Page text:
If one advertisement about child death goes over poorly with a nation, you'd expect other organizations to take a pause with another. Not the Colorado Department of Transportation, which apparently learned no lessons from the poorly received Super Bowl ad from Nationwide Insurance.
In a new PSA for the national Toward Zero Deaths campaign uploaded to CDOT's YouTube channel, a family of three — two parents plus a small child — learn the fatality rate on Colorado roads in a year. When they express relief that the number (480) isn't higher, suddenly, the number ticks up one more.
"I'm so sorry," the parents are told after their child disappears. Then, accompanied by the mother's scream, there's a smash cut to a wrecked car — the implication being their child was also an auto fatality victim.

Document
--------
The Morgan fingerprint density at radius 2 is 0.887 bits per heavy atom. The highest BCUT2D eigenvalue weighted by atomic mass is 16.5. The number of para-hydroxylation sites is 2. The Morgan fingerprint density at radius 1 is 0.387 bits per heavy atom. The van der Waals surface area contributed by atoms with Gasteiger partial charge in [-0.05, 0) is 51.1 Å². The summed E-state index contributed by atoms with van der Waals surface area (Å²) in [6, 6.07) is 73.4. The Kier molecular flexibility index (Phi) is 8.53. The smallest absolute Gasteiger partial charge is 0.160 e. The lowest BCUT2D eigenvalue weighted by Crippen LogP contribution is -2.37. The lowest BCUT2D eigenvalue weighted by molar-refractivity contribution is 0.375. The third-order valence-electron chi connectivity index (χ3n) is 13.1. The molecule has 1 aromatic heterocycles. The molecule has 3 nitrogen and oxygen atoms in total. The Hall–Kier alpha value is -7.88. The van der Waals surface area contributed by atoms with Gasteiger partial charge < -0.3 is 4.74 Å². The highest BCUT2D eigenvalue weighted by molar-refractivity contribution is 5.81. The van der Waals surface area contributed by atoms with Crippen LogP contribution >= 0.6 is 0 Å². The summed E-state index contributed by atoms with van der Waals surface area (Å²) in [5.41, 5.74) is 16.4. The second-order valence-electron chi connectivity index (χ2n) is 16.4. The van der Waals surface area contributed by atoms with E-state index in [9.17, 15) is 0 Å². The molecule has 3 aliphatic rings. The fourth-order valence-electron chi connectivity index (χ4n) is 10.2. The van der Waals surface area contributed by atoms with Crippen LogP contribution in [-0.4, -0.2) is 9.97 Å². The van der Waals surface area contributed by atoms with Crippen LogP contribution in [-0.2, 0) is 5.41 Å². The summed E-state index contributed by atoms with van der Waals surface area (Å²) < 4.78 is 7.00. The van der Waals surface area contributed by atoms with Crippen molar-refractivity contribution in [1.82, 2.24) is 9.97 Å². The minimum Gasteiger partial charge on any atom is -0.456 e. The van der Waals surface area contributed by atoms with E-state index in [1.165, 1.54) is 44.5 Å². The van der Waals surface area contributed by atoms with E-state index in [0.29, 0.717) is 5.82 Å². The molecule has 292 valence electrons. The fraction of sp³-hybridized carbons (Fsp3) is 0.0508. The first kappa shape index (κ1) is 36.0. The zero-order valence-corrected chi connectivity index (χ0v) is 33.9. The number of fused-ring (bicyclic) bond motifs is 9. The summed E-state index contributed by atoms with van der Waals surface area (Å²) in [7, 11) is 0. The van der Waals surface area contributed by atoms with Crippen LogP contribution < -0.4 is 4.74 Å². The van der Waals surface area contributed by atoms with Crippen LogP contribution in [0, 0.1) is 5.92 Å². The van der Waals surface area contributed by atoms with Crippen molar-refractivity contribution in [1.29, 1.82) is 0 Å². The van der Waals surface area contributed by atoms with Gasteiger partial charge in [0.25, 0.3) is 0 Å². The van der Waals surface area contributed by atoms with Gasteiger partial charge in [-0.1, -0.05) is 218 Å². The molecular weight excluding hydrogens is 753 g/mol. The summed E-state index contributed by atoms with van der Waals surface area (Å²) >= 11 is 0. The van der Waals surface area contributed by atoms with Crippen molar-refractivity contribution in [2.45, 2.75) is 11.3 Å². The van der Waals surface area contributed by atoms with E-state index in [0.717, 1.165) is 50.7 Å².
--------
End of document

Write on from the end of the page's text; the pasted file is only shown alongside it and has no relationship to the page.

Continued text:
It's a powerful message, but mostly a misguided one. As shown by the almost universal backlash to the Nationwide ad in February, using child death as a motivating factor in a PSA is a non-starter. It's seen as tacky, to say the least, but also opportunistic and morally dicey.
The circumstances here are a bit different: CDOT isn't selling anything, so the ad doesn't have the same tone of extortion. Not only that, but the Toward Zero Deaths campaign is working towards a positive goal for all. But CDOT shared that important message in the worst medium. Shock value is a powerful and attention-grabbing measure, but it shouldn't come at the cost of your cause's credibility.